Smash: Episode 6 Director’s Notes

So, it’s official: Smash is a great show. The momentum is up, they are finding stuff for Karen to do besides square-off against Ivy, and it’s getting close to show time! Loves it.

This week in the continued diva-melt-down that is Ivy: she has lost her voice! From stress! This seems both totally accurate to what would really happen (cut to her drinking tea in her housecoat), conveniently contrives another ray of hope for Karen AND drives the Ivy-Derrick relationship further into a tailspin. Ivy’s hilarious “sensitivity” to pills manifests itself as a hallucination of Karen in a bad Marilyn wig (girl does not look good as a blonde.) Rushing to her aid are Tom and the aggressively masculine gay sports fan/dancer (TM).

  • This moment of comfort from her two pals lays the groundwork for the best scene in the episode: the total diva-out at Derrick in practice. This was so fun to watch, also probably par for the course in the theater world, and hopefully cathartic for Ivy. Onward and upward, bitch!
  • Though I actually really like the fact that Derrick cares about nothing more than a good show.
  • Karen=worst bar mitzvah singer ever. Do we really think Florence and the Machine is what a group of 13 and 14 year-olds wants to dance to? No. Though, I am glad to see her getting out of the clutches of simpering Dev and experiencing life, er, Long Island?
  • Oh Julia, making increasingly poor life choices. All I could think of when Michael (OK, I’ve finally learned his name) and Ivy were doing their routine on that couch was, “Oh god, it’s filthy! Poor Ivy!” Will Julia’s son come clean to his dad about catching mom making out with an ACTOR on the stoop? Also, how much did you love Michael’s diva moment, “If you don’t talk to me, I’ll make a scene!” Settle down, drama queen!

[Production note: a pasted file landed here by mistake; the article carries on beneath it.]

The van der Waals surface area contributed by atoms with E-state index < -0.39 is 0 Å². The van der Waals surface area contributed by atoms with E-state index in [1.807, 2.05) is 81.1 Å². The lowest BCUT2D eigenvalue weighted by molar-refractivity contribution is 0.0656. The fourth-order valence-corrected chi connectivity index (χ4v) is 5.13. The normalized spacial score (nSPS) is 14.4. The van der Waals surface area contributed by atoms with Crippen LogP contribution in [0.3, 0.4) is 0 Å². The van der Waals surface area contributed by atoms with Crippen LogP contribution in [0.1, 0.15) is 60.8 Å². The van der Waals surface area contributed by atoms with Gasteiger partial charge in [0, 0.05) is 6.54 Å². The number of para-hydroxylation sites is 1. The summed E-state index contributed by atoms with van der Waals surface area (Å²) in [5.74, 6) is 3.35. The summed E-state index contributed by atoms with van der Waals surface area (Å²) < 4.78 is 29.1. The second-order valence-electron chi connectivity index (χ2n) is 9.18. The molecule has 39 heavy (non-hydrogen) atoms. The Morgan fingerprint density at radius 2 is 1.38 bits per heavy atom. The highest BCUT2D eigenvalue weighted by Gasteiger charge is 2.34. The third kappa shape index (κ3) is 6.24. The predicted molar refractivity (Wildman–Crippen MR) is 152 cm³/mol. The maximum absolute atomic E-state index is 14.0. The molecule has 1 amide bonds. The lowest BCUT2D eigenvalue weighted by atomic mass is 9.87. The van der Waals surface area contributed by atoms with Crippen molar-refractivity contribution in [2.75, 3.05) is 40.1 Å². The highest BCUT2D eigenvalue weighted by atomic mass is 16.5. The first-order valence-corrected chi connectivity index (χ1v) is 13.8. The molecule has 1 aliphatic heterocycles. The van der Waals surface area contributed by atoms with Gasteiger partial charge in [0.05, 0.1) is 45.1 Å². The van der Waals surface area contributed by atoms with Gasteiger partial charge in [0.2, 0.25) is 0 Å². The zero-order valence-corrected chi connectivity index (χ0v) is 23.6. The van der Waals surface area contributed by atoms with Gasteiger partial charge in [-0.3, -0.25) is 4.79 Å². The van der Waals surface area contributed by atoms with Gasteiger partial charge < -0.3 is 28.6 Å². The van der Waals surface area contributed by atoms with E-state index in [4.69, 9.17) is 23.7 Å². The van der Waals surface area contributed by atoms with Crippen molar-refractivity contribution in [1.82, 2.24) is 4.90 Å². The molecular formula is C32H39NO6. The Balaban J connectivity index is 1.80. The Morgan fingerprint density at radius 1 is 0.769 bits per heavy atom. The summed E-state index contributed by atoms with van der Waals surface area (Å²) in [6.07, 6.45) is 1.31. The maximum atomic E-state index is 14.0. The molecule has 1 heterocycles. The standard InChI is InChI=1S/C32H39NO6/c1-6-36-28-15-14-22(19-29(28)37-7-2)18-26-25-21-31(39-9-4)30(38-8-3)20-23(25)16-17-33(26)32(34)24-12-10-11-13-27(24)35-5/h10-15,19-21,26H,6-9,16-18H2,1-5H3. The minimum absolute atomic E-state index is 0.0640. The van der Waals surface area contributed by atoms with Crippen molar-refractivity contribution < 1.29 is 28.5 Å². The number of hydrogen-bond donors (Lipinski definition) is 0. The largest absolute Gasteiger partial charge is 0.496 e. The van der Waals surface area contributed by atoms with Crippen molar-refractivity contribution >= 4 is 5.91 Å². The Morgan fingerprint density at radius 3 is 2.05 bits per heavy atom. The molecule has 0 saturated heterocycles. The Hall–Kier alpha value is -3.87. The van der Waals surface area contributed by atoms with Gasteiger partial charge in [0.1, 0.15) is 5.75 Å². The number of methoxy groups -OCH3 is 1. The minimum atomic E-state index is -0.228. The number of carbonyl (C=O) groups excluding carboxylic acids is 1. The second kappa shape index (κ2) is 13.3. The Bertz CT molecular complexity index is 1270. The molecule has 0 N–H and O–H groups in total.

• Melting my sarcastic, judgy heart was Elaine’s post-divorce life makeover: dive bars, Buck Hunt, and a new apartment on the LES. She’s maybe 15 years too late for that hood, but I love the idea that she’s embracing a total transformation, and wanting to be surrounded by young people instead of stodgy old theater mavens on the UES. Also, you know that bartender is going to help her get her groove back!
  • Ellis is getting some ideas of grandeur. Does Tom not wonder where he is? I mean, isn’t an assistant supposed to be around to, you know, assist you?
  • It was a little difficult to come up with this week’s cheese ball winner, since this was a particularly strong and fun episode, however, I prevailed: Michael’s teenager-in-love pursual of Julia is often cringe-worthy, and I could barely watch them disrobing in the dance studio (ugh.) So, this week’s gaudy chocolate covered bleeding-heart red-velvet Valentine of a cheese ball goes out to our two ill-fated lovers, Julia and Michael. Served on ‘nilla wafers, for a couple of vanilla waifs.
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One thought on “Smash: Episode 6 Director’s Notes

  1. Jerch says:

    Loves it when after the fight in the opening scene, Tom’s assistant just stands nonplussed in the background, reflected in a mirror.

    Doesn’t the actress who plays Ivy do that head-shaking, frowny-smile, surprised-yet-knowing, “sorry” face really well? Too much neck-clutching, however. We got it, it’s your voice (trademark, The Voice, on NBC).

    Is this episode sponsored by Prednisone? Based on last week’s previews, I was hoping for lots more pill-popping.

    Angelica Huston’s look this episode was fantastic. The glasses with the severe bob, they really worked. She gets away with a lot. Like when she answers her cell phone in the middle of a conversation. It’s acceptable because in her mind, these are just a few miscreant kids. How could their time possibly be more valuable than hers? Um, she is the best character, like ever. The image of her drinking “cheap” $7 martinis in the LES and shooting digital deer…priceless. OK, so sort of unbelievable, but on the other hand, what do I know about women like her? In the end, I appreciate that she performs both as a woman in complete control yet willing to deflate here and there, to relate to others less powerful.

    How did Debra Messing’s affair spiral so quickly into, “I can’t sleep without you?” He does not have lips. Yet he has a flame tattoo.

    Oddly, there was very little singing for the first half of the episode. Are they running out of diegetic reasons?

    OMG, I just loved Tom’s boyfriend’s snooty-ass gay friends. They’re dull in that we’ve made it, but getting here didn’t make us more interesting for it way. I wonder if this is something the writers’ see in themselves. Just a hunch. And no, I’m not falling for the Tom/chorus boy romance, because it is silly.

    Debra Messing surely has a closet full of ready-to-wear scarves. They go with every look!

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